EEA | EU Immigration
European Union (EU) and European Economic Area (EEA) citizens living in the UK can make applications for a registration certificate, permanent residence document, and British citizenship.
As an EU citizen, you are however currently not required to apply for any documents to prove that you can live in the UK unless you want to apply for British citizenship or want to sponsor your partner’s visa application.
Here’re the different categories that can you make an application under EU Law as an EEA national.
- Registration certificate – EEA National
- Permanent Residence – PR for EEA National
- EEA family permit from outside the UK
- Residence Card as family member or extended family member of an EEA National
- Retained Right Of Residence as family member of an EEA National
- Derivative Residence Card as a primary carer
- Settled and Pre-Settled Status
Settled Status in the UK refers to the immigration status granted to eligible EU, EEA, and Swiss citizens, as well as their family members, who were living in the UK before the end of the Brexit transition period (December 31, 2020). It allows individuals to continue living and working in the UK without any immigration restrictions. Settled Status is part of the UK government’s EU Settlement Scheme, which was introduced to protect the rights of EU citizens and their family members residing in the UK after Brexit. Once granted Settled Status, individuals are granted the right to stay indefinitely in the UK and enjoy various benefits and services.
Indefinite Leave to Remain
Indefinite Leave to Remain (ILR) in the UK is an immigration status that grants an individual the right to live and work in the country without any time restrictions. ILR is also known as settlement or permanent residency. It allows individuals to stay in the UK for an indefinite period and provides them with a wide range of benefits, such as access to public funds, healthcare, and education.
It allows individuals to sponsor their family members for visas, including spouses, children, and parents. ILR holders have the right to access public funds and social benefits in the UK.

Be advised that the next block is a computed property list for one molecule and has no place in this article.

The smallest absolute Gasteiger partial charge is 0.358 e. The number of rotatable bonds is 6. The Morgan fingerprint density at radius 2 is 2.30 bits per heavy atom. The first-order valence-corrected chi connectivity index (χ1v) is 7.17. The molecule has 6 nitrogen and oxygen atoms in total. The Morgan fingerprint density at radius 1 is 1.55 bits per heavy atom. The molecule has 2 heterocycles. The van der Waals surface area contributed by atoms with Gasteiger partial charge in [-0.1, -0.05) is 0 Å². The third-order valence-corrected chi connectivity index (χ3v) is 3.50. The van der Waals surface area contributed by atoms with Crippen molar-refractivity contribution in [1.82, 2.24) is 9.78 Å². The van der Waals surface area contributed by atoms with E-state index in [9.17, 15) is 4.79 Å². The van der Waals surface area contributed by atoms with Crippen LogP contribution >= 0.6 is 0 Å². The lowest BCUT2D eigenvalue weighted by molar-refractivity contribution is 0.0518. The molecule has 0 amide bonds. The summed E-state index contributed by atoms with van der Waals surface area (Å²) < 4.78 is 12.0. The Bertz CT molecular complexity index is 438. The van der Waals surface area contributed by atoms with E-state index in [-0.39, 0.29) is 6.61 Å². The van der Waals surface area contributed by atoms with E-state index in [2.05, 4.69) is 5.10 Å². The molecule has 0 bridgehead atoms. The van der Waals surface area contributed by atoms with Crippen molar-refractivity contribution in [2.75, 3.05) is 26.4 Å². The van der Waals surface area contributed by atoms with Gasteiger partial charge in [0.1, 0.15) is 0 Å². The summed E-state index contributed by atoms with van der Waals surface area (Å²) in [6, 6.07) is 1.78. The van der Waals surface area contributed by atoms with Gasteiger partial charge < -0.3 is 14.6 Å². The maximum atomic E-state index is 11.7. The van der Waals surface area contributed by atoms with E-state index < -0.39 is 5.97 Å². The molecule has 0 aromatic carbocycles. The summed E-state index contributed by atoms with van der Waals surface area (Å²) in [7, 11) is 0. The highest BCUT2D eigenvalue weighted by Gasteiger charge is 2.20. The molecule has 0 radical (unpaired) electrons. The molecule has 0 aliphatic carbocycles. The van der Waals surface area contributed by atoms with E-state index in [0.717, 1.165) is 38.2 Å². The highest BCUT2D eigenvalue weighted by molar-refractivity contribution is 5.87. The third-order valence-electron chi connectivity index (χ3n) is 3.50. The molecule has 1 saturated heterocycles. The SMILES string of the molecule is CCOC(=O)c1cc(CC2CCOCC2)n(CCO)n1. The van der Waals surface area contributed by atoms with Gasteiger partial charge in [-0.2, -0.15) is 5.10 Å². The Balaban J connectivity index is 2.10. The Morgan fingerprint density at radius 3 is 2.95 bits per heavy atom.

General Overview of EEA / EU Immigration
Nationals of all EEA (European Economic Area) countries, and also those of Switzerland, have immigration rights under European law and are allowed to come to the UK without any visa or form of permission. These immigration rights under European law are called “free movement” rights.
If such an EEA national comes to the UK to work or study or is financially self-sufficient, they are considered to be “exercising Treaty rights” in the UK under European law, ie they are exercising their immigration legal rights as provided by the EC Treaty.
Their family members (spouse/civil partner, unmarried partner, parents, grandparents, children under the age of 21) also have immigration rights under European law, even if they are not citizens of one of the relevant European countries. But, in general, such non-EEA family members may require visas to enter the UK or to easily prove their status as family members.
A European visa applied for from outside the UK is called an “EEA Family Permit” and a European visa applied for in the UK is called an “EEA Residence Card”.
In some ways, European law is less stringent than UK immigration law and the various requirements may be easier for applicants to meet. There is, for example, no English language requirement under European law, and there are no financial/accommodation requirements to be met.